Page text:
With all that’s happened in 2016 – especially during the last two months — a lot of people are ready to say good riddance and let’s move on to a new year. One that hopefully won’t be so sad and discouraging.
We’re ready for change.
Well, kind of. Well, not really.
Isn’t it interesting how we have this love-hate relationship with change? We crave change in some aspects of our lives, and we do everything we can to block it in other areas.
None of us is totally comfortable with change, which is kind of surprising in a way, seeing as how it’s one of defining human and divine qualities. Change is deeply within us and all around us, who we are and what we’re about.
Our lives begin when two cells meet, create something new and spark a lifelong process of change. Even now, countless cells in our bodies are dying and being replaced by new ones. At our deepest level, we are constantly changing.
All around us and within us
We grow and develop mentally, emotionally and spiritually. And our lives play out in a world that’s also immersed in nonstop change. Life is born and dies and is born again, seasons come and go, our planet zooms through space without pausing for an instant.
Nothing stands still. Ever.
Each of us is a little vessel of change.
Given how change is woven into our very fiber, you might think that we would be a little bit better at accepting and handling it. We all know people who hate change of any sort, and others who crave change and get quickly bored with repetition. I’m guessing that most of us are somewhere closer to the middle of the continuum.
We like new gadgets and changes that make parts of our lives easier. We also have routines that are designed to create a comfort zone and limit change.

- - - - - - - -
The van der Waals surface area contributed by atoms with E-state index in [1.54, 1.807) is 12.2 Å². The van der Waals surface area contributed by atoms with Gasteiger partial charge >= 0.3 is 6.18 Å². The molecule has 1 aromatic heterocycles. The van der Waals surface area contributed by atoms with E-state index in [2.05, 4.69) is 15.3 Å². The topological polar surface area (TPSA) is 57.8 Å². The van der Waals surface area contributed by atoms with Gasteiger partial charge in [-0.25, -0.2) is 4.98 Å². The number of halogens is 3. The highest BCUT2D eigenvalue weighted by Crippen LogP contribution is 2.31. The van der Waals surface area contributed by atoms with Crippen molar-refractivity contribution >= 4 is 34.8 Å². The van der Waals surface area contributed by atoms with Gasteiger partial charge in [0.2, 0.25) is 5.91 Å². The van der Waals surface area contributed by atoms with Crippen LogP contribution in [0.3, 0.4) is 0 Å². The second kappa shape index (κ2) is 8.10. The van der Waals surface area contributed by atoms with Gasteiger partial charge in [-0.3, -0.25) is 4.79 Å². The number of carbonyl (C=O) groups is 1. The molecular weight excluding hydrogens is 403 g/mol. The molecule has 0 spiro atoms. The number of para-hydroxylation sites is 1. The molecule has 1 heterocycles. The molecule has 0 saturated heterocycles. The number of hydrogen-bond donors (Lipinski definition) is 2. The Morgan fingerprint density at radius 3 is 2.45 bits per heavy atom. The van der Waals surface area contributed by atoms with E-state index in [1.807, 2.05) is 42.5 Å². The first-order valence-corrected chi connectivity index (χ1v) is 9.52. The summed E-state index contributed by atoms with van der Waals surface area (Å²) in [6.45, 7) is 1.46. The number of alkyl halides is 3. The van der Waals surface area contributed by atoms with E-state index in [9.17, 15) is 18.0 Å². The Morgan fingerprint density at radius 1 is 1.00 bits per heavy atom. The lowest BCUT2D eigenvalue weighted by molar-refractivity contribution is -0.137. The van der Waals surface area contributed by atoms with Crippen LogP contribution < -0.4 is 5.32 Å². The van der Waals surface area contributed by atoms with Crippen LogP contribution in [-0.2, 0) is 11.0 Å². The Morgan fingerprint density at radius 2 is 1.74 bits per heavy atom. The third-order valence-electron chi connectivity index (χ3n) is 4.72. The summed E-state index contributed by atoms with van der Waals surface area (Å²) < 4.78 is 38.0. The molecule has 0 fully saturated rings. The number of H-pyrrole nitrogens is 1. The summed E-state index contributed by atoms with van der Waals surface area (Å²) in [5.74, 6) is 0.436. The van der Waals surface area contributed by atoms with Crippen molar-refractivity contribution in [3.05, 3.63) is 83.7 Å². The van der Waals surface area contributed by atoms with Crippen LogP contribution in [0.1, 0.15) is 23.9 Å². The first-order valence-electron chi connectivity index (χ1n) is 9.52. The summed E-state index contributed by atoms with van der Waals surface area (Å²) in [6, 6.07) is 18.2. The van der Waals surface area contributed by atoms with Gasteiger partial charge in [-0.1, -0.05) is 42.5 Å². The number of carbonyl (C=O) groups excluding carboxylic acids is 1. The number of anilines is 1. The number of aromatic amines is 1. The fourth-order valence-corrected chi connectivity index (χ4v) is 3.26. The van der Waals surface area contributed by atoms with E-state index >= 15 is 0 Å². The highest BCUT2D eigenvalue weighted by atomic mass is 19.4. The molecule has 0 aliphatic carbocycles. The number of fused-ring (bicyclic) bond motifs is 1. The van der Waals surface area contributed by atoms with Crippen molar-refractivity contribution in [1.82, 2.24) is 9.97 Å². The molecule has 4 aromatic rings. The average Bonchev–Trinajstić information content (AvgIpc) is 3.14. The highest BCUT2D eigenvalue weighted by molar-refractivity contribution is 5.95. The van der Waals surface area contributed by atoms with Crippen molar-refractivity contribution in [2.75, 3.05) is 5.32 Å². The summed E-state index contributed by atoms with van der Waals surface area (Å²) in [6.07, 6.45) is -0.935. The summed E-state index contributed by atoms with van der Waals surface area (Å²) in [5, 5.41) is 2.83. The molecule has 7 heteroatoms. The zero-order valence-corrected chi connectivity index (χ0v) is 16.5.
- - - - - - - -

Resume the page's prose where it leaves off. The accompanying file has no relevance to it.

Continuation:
Many people resist change when it comes to how they act and think. That’s a tough one for all of us. Change always starts with open-minded questions: Why am I doing this? Can I do it differently and better? What am I missing? How are others doing it? What can I learn from all of this?
Such questions make us uncomfortable. We’re tempted to keep doing things the same way – our way – and pretend there’s no other way. Our minds become closed doors that keep everything in place and rule out any growth.
No going back
We might even fantasize about going back to sometime in the past – the “good old days” – when people who thought like me enjoyed more prominence and never had their ideas questioned. A time when we weren’t challenged to adapt to all the change that is the nature of life.
Of course, those olden times didn’t really exist the way we imagine them. Change has always been a constant. We really can’t freeze ourselves in time.
And the really sad part is that when we try to stay stuck in the past, we become an acorn that’s never planted. Our hard, impenetrable shell prevents us from becoming what we’re meant to evolve into.
We never grow.
Sadly, much of what passes for religion has become this way – heads in the past, resistant to change, devoid of the growth that is the signature of Life. So many “religious” people have abandoned a core trait of spirituality: Openness to a Creator who makes all things new every day and wants to transform each of us a little bit more each day.
Too bad. They’re missing out on what life and love are all about. But they always have the chance to change, if they wish. That’s the great part of change – it’s always there to be celebrated and lived, even if we’ve wasted a lot of time trying to resist its all-inclusive embrace.
A New Year’s wish
So, in the coming year, may you experience many amazing changes.
May you have some new insights each day. May you grow into someone even more beautiful than you already are. Maybe your thoughts and your attitudes and your spirit be touched and transformed by Love.
May you be planted anew in some ways and sprout from the warm ground and reach up to the beautiful sky. May you be watered by all the change around you. May you bloom for all to see.
May you become wiser, more loving, more at peace.
May you change the world for the better.